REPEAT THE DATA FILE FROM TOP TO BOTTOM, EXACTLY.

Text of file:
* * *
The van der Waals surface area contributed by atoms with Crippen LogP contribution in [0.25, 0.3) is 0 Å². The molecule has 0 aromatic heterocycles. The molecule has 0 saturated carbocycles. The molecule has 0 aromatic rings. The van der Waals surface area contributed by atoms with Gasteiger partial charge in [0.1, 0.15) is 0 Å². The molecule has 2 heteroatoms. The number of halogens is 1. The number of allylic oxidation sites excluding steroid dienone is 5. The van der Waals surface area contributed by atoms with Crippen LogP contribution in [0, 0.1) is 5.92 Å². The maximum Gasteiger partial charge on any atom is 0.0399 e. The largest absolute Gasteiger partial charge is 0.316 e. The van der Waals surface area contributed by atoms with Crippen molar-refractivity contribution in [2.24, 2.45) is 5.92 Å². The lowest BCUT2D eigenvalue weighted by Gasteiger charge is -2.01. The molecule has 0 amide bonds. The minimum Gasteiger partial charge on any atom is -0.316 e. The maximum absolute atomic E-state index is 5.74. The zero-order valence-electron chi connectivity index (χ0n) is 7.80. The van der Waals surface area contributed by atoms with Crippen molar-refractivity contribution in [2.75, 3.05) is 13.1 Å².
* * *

The van der Waals surface area contributed by atoms with Crippen LogP contribution in [0.25, 0.3) is 0 Å². The molecule has 0 aromatic heterocycles. The molecule has 0 saturated carbocycles. The molecule has 0 aromatic rings. The van der Waals surface area contributed by atoms with Gasteiger partial charge in [0.1, 0.15) is 0 Å². The molecule has 2 heteroatoms. The number of halogens is 1. The number of allylic oxidation sites excluding steroid dienone is 5. The van der Waals surface area contributed by atoms with Crippen LogP contribution in [0, 0.1) is 5.92 Å². The maximum Gasteiger partial charge on any atom is 0.0399 e. The largest absolute Gasteiger partial charge is 0.316 e. The van der Waals surface area contributed by atoms with Crippen molar-refractivity contribution in [2.24, 2.45) is 5.92 Å². The lowest BCUT2D eigenvalue weighted by Gasteiger charge is -2.01. The molecule has 0 amide bonds. The minimum Gasteiger partial charge on any atom is -0.316 e. The maximum absolute atomic E-state index is 5.74. The zero-order valence-electron chi connectivity index (χ0n) is 7.80. The van der Waals surface area contributed by atoms with Crippen molar-refractivity contribution in [2.75, 3.05) is 13.1 Å².